First public hearing on Chatham proposed budget focuses on compensation for Board of Elections

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PITTSBORO — The first of two public hearings regarding the proposed Chatham County budget for the 2022-2023 fiscal year took place during the Chatham County Board of Commissioners meeting at the Historic Courthouse Monday night.

At the hearing, members of the Chatham County Board of Elections told commissioners the proposed budget did not go far enough in providing them with competitive compensation. They argued the board is underfunded by the county. Only three members of the public signed up to speak at the hearing, all were from the BOE.

Mark Barroso, one of the members on the BOE, said the commissioners have an obligation to set the salaries of elections members based on its recommendations. He said the commissioners failed to do that.

“The Board of Elections, not the Board of Commissioners, has the statutory power to set the salaries,” he said. “Four different North Carolina judges have ruled the Board of Elections gets to set the salaries and the county gets to pay them.”

Barroso and his colleagues said they made several written appeals to the commissioners office to approve requests for salaries. The board of elections voted unanimously to send requests to the commissioners for increased funding for the office.

In other counties like Graham, where similar concerns were raised in 2007, its board of elections took the county to court before winning rights to set salaries. The North Carolina Court of Appeals has also previously ruled compensation to the board of elections directors “shall be commensurate with the salary paid to directors in counties similarly situated and similar in population and number of registered voters.”

Barroso said he believes the county is feeling the negative impact of not complying with this ruling because elections workers are leaving office.

“Election staff around the county are quitting in droves because of physical and personal assaults by unhinged citizens,” Barroso said. “Chatham County must remain competitive to keep and attract good people.”

Barroso said county staff and commissioners have ignored his requests.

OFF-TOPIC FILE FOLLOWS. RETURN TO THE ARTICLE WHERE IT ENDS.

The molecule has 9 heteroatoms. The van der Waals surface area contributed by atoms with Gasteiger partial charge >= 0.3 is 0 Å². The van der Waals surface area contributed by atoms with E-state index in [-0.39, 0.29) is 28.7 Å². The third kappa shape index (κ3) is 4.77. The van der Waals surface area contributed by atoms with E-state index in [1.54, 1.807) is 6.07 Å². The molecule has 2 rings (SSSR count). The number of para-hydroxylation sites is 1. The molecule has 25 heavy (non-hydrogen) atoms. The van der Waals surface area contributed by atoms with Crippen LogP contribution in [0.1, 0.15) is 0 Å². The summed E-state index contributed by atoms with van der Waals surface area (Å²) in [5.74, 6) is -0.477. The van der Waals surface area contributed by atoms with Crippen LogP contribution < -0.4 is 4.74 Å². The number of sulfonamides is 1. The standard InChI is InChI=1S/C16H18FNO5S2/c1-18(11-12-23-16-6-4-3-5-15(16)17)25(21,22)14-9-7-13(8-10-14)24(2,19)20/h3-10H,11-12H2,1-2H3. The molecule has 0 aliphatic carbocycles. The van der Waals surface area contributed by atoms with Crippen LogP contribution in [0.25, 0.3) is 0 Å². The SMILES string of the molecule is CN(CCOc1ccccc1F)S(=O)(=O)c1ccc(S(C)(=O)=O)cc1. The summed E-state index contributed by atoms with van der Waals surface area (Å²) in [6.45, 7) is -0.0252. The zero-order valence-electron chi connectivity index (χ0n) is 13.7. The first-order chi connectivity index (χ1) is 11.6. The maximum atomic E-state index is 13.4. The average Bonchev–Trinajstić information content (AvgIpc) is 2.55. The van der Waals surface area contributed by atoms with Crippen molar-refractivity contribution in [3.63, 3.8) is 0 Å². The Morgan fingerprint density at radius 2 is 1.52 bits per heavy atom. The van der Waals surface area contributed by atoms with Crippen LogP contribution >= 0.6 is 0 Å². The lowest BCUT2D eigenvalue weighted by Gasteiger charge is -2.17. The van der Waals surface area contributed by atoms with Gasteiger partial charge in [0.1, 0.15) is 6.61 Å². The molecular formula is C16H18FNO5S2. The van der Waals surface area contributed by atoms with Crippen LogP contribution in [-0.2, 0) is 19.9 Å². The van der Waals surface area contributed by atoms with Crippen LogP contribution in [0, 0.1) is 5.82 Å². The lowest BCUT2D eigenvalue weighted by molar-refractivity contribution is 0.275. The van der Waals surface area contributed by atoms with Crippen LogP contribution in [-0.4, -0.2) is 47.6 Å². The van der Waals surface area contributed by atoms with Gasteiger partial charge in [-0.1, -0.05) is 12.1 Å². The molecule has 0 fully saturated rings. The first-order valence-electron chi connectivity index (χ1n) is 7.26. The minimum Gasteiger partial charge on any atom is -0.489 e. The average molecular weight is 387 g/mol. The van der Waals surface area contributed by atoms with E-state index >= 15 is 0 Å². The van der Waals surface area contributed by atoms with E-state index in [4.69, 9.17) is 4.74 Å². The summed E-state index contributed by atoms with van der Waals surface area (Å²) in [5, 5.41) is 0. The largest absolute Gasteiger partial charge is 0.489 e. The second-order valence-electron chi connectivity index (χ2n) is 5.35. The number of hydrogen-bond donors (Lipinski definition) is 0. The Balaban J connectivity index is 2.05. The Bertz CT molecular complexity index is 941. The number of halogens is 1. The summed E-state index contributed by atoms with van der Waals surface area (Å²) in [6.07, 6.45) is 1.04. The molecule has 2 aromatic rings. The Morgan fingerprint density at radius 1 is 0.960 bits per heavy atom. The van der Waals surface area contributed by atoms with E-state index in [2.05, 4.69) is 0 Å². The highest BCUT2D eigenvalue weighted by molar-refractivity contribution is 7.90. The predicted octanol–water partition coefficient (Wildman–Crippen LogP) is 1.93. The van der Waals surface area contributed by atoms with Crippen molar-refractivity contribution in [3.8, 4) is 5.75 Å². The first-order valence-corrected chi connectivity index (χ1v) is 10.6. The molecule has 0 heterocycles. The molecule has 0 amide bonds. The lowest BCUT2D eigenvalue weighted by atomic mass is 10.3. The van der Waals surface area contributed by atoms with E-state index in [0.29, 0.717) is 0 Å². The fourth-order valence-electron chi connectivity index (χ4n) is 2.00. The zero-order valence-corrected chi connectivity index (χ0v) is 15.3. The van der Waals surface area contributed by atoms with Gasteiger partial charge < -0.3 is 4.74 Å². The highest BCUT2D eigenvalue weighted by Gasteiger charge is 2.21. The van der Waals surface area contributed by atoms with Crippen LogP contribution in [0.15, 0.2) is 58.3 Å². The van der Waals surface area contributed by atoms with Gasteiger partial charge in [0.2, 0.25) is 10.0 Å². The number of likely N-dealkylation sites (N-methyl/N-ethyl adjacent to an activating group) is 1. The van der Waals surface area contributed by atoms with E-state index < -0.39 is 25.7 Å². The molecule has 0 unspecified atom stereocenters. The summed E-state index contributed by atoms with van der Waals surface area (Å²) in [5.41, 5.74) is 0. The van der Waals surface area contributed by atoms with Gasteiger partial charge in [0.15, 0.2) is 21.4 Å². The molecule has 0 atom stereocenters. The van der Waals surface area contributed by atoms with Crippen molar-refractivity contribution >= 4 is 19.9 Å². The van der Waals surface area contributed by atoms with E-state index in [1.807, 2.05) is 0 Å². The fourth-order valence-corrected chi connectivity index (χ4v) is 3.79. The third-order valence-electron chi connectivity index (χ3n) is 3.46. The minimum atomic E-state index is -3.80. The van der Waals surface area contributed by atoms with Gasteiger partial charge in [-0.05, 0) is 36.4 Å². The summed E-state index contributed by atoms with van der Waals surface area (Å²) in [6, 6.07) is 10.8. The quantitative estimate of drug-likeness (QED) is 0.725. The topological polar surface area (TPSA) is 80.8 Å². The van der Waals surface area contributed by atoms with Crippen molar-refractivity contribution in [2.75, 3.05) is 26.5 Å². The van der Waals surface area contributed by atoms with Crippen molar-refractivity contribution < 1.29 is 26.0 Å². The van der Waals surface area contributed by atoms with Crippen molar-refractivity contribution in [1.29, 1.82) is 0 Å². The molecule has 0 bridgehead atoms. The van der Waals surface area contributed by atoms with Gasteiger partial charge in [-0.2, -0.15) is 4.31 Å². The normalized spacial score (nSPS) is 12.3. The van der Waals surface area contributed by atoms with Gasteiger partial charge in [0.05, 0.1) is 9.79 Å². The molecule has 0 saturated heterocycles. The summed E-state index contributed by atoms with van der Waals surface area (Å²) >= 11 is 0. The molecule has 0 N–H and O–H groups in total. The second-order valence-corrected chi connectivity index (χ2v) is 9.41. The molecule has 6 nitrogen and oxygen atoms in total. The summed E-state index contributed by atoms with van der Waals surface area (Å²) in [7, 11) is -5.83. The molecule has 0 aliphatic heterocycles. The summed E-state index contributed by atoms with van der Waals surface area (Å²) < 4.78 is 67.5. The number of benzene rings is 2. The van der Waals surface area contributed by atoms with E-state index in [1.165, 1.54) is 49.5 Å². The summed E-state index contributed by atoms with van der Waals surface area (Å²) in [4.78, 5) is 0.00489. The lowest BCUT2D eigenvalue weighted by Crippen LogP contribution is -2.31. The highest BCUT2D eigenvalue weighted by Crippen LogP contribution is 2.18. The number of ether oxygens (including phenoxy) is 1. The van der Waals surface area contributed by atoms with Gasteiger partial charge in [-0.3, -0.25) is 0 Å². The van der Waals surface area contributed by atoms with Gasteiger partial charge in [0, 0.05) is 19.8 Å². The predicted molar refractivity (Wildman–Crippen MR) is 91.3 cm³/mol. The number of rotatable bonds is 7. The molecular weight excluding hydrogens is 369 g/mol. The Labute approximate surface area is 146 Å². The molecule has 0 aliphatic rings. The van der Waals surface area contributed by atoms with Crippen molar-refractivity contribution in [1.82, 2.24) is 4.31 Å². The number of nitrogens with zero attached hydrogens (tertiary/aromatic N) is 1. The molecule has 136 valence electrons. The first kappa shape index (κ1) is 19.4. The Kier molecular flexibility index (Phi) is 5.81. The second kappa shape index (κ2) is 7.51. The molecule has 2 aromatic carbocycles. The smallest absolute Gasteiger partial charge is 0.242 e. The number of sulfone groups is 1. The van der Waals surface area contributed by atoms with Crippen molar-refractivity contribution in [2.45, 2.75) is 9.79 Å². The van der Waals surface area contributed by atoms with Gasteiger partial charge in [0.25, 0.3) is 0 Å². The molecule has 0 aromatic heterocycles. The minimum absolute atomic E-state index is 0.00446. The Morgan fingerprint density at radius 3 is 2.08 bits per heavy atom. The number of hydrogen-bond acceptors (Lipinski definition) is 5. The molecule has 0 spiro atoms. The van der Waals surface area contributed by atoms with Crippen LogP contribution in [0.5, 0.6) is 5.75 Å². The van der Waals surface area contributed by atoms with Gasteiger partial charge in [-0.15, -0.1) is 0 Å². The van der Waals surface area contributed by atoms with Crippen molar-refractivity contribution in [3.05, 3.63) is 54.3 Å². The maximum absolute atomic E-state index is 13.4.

Karen Howard, the chairperson of the commission board, said those issues were important conversations to have as the county works to finalize its budget over the next two months.

“I’m proud of Chatham County for having a bipartisan Board of Elections come forward and support this effort,” Howard said. “We did an independent pay study and I think that matters. It matters that the salaries are commensurate with other departments depending on the number of employees supervised.”

She said the proposed salary increases by the BOE were dramatic changes, but a good starting place for continuing conversation.

The proposed budget presented by the county to commissioners calls for a 7% increase in pay for all county employees to keep them competitive with neighboring counties. Howard said there was no request by the BOE director for a salary increase in this budget.

A second public hearing on the proposed budget was scheduled for 7 p.m. on Tuesday in Siler City.

Work sessions for the budget will be held at 9 a.m. May 24-26 at the Chatham County Agriculture & Conference Center. The budget committee said it aims to present a final budget by June 21. The state mandates all county budgets be submitted by June 30.

Prior to the budget public hearing, Monday’s meeting also heard a presentation from the Wastewater Study Commission for Northeast Chatham County. The commission discussed possible intermediate and long term solutions for wastewater management issues.

The wastewater commission said there is a high level of discharge in the county related to infrastructure issues at the Fearrington Village, Chatham County Water Treatment and Cole Park Plaza. Discharge from wastewater is poised to double over the next two decades due to growth in the county, according to the commission’s presentation. More information about the wastewater commission and its presentation can be found in this week’s edition.

In other action, commissioners unanimously passed a resolution to back the Leandro Plan, which advocates for more funding in North Carolina schools to create a sound, basic education for all students.

Former state associate superintendent and current Commissioner Robert Logan said action by the state on this case was long overdue.

“This case is too long past,” Logan said. “It’s time the state of North Carolina steps up to its judiciary responsibility and accepts the finance of equity in education to all children. Too many children do not receive the opportunities they are entitled to because of the zip code in which they live.”

Commissioners also unanimously passed a resolution supporting state trail designation for the Haw River Trail. The resolution means the Haw River Trail will be added to the North Carolina State Park System, allowing state park staff to aid in the development of the trail and purchase land from willing property owners to complete the trail corridor.

The next full meeting of the board will begin at 1 p.m. on June 6 at the Historic Courthouse. For more information visit chathamcountync.gov.

Reporter Ben Rappaport can be reached at brappaport@chathamnr.com or @b_rappaport.

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